Legumes

Legumes
16/10/2015 Carol Pavot

Legumes

There are many words one could use to describe the family of legumes, small however is not one of them. Legumes come in all sorts of colours, shapes, textures and flavours, so that even the most choosy and demanding eater is likely to find something to win him over eventually. On today’s menu: chickpeas and large white beans also known as butter beans or lima beans.

Emmanuel’s chickpea curry

Ingredients

200 g chickpeas, cooked
1 carrot
1 medium-sized zucchini
2 large ripe tomatoes
1 onion
1 large clove of garlic
1/2 red chilli
1 tbsp red curry paste
1 can of coconut milk
2 tbsp of coconut or canola oil
salt & pepper

Heat the oil in a wok or a large pan and place the previously chopped onion, the chilli, the red curry paste and the minced garlic in its centre. Fry for a couple minutes, stirring, until the onions become soft and translucent. Cut the carrot into fine slices and add to the pan. Dice the tomatoes, slice the zucchini and put both of them into the pan as well. Fry for about 5 minutes, stirring occasionally, then pour in the creamy coconut milk and season with salt and pepper. Finally add the chickpeas, give everything a good stir and let the curry simmer for 10 minutes.

Squash & chickpea curry

Ingredients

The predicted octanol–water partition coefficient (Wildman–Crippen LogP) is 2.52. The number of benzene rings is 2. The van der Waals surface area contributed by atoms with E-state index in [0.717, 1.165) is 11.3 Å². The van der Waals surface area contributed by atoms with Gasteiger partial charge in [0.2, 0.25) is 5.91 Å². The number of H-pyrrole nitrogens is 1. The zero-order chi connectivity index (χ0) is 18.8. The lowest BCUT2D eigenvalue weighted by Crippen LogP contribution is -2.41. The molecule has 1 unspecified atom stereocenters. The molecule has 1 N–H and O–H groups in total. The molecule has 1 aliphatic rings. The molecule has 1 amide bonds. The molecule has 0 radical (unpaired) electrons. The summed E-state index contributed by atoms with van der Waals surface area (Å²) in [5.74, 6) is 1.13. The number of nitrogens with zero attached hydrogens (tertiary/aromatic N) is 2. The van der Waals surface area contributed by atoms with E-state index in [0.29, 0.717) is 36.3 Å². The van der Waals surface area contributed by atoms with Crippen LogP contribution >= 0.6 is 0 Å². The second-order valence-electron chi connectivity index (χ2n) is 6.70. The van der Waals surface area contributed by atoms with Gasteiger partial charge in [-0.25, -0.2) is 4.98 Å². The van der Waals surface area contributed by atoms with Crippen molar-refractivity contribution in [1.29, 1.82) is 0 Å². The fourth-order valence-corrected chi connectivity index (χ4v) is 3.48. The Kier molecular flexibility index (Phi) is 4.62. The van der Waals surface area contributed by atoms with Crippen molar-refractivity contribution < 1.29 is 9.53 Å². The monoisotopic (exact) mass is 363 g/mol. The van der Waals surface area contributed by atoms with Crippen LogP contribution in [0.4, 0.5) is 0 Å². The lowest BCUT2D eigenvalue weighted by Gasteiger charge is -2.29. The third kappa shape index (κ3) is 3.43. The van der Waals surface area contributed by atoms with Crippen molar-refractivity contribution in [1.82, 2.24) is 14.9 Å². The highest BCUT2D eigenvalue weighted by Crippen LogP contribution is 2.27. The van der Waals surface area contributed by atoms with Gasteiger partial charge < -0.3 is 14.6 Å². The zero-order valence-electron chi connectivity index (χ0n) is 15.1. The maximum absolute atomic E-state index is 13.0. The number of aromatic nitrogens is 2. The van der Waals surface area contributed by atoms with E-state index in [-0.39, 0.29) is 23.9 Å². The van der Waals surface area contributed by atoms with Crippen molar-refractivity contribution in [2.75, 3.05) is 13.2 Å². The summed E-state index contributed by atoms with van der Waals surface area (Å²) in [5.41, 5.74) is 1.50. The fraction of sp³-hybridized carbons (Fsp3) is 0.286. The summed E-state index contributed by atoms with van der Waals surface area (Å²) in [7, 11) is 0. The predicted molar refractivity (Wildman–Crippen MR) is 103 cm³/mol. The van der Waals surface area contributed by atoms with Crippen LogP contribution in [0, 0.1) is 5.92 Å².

400 g chickpeas, cooked
1 orange Hokkaido squash
400 g diced canned tomatoes
2 garlic cloves
1 onion
1 thumb-sized piece of ginger
1 tsp of cumin
1/3 tsp of cayenne pepper
1/2 tsp of coriander
1 tsp of turmeric
1 can of coconut milk
salt

Cut the Hokkaido squash into medium-sized cubes (there’s no need to peel it, hurray!). Finely chop the ginger and the onion. Pour some canola oil into a large pot, add the onion and the ginger and fry for about 2 minutes (you can replace canola oil with a spoonful of coconut fat). Add the squash as well as the rest of your spices, stir and fry on medium heat for another minute. Now you can pour in the tomatoes and the coconut milk. If the milk has separated, use only the firm creamy part and leave out the coconut water. Taste and season with salt, give your curry another stir and leave to simmer away on gentle heat for 10 more minutes. Now add the chickpeas, turn off the heat and let it rest for 15 minutes allowing the flavours to blend. The result will be much better than if you serve it right away.

Easy-peasy chickpea salad

Ingredients

400 g chickpeas, cooked
1 small red onion
1 large ripe tomato
a handful of chives
salt & pepper
extra virgin olive oil